The following report is exclusive to AFL.com.au and can also be found on their website.
AFL PLAYERS will be named publicly, fined and suspended for four matches if they record a second strike by testing positive to illicit drugs under the League's new illicit drugs policy.
Under the new policy - which AFL football operations boss Mark Evans on Wednesday branded as tougher - players will receive a $5000 suspended fine for their first strike but will remain anonymous while receiving counselling and target testing.
Their name will be made public on the second strike, as they serve a four-match suspension.
A third strike will incur a 12-match suspension.
However, to achieve a transition from the existing policy to the new one, players already on strikes will be granted some leeway if they incur a strike under the new policy.
Players who have not incurred a strike for two years or longer will have a clean slate under the new policy.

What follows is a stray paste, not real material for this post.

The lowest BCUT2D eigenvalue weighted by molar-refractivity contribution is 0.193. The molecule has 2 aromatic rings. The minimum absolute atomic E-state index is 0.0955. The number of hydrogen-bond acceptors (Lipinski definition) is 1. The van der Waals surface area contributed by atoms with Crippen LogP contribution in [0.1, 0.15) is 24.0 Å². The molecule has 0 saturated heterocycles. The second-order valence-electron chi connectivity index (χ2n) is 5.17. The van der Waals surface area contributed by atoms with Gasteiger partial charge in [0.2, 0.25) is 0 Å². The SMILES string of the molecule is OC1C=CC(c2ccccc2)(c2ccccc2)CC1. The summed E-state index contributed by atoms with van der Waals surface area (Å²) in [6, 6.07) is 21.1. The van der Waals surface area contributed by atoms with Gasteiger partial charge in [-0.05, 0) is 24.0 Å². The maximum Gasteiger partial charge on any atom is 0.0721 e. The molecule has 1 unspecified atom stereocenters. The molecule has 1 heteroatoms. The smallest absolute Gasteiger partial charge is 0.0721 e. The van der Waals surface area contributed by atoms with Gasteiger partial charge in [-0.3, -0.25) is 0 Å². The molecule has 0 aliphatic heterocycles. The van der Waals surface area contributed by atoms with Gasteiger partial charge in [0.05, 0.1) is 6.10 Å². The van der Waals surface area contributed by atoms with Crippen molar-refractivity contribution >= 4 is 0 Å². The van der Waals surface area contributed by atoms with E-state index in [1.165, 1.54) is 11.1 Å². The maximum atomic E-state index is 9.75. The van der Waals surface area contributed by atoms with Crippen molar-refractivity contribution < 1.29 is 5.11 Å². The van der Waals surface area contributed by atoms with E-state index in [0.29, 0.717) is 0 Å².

A player who is already on one strike incurred in the past two years will receive a penalty equivalent to one strike under the new policy if they record another strike.
A player already on two strikes will be named publicly and receive a four-match suspension and the fine if they return a positive detection.
Evans said the AFL and the AFL Players Association would continue to work together on the illicit drugs policy to ensure it kept pace with what was occurring.
"Drug use in society, and that includes AFL footballers, is an incredibly complex issue. There is no silver bullet that just makes this go away," Evans said.
"Even though drug use in the playing group is below levels that exist in the broader community of the same demographic, we also believe the privilege of playing AFL football comes with the responsibility to the clubs and the game."